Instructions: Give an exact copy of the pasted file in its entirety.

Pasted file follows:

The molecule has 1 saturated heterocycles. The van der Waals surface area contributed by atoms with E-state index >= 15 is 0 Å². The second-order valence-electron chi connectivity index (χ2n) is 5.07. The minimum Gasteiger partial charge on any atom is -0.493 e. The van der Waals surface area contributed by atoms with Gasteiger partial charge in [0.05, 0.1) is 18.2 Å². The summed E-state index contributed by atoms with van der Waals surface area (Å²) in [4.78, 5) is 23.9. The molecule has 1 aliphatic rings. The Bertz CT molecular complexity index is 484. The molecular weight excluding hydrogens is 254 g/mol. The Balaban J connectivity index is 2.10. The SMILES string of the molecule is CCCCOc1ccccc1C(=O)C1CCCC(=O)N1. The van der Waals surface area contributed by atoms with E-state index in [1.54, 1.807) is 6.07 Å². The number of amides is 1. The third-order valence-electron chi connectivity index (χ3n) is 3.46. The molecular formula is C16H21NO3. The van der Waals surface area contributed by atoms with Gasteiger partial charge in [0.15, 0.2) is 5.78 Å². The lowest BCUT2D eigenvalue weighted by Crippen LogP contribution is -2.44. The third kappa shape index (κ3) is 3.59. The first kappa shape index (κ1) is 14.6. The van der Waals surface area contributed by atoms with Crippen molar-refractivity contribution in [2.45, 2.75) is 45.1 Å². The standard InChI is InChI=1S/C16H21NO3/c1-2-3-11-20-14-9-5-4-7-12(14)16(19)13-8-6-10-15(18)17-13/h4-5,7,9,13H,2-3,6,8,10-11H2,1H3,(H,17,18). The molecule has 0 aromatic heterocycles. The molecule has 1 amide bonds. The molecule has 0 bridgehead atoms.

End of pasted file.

The molecule has 1 saturated heterocycles. The van der Waals surface area contributed by atoms with E-state index >= 15 is 0 Å². The second-order valence-electron chi connectivity index (χ2n) is 5.07. The minimum Gasteiger partial charge on any atom is -0.493 e. The van der Waals surface area contributed by atoms with Gasteiger partial charge in [0.05, 0.1) is 18.2 Å². The summed E-state index contributed by atoms with van der Waals surface area (Å²) in [4.78, 5) is 23.9. The molecule has 1 aliphatic rings. The Bertz CT molecular complexity index is 484. The molecular weight excluding hydrogens is 254 g/mol. The Balaban J connectivity index is 2.10. The SMILES string of the molecule is CCCCOc1ccccc1C(=O)C1CCCC(=O)N1. The van der Waals surface area contributed by atoms with E-state index in [1.54, 1.807) is 6.07 Å². The number of amides is 1. The third-order valence-electron chi connectivity index (χ3n) is 3.46. The molecular formula is C16H21NO3. The van der Waals surface area contributed by atoms with Gasteiger partial charge in [0.15, 0.2) is 5.78 Å². The lowest BCUT2D eigenvalue weighted by Crippen LogP contribution is -2.44. The third kappa shape index (κ3) is 3.59. The first kappa shape index (κ1) is 14.6. The van der Waals surface area contributed by atoms with Crippen molar-refractivity contribution in [2.45, 2.75) is 45.1 Å². The standard InChI is InChI=1S/C16H21NO3/c1-2-3-11-20-14-9-5-4-7-12(14)16(19)13-8-6-10-15(18)17-13/h4-5,7,9,13H,2-3,6,8,10-11H2,1H3,(H,17,18). The molecule has 0 aromatic heterocycles. The molecule has 1 amide bonds. The molecule has 0 bridgehead atoms.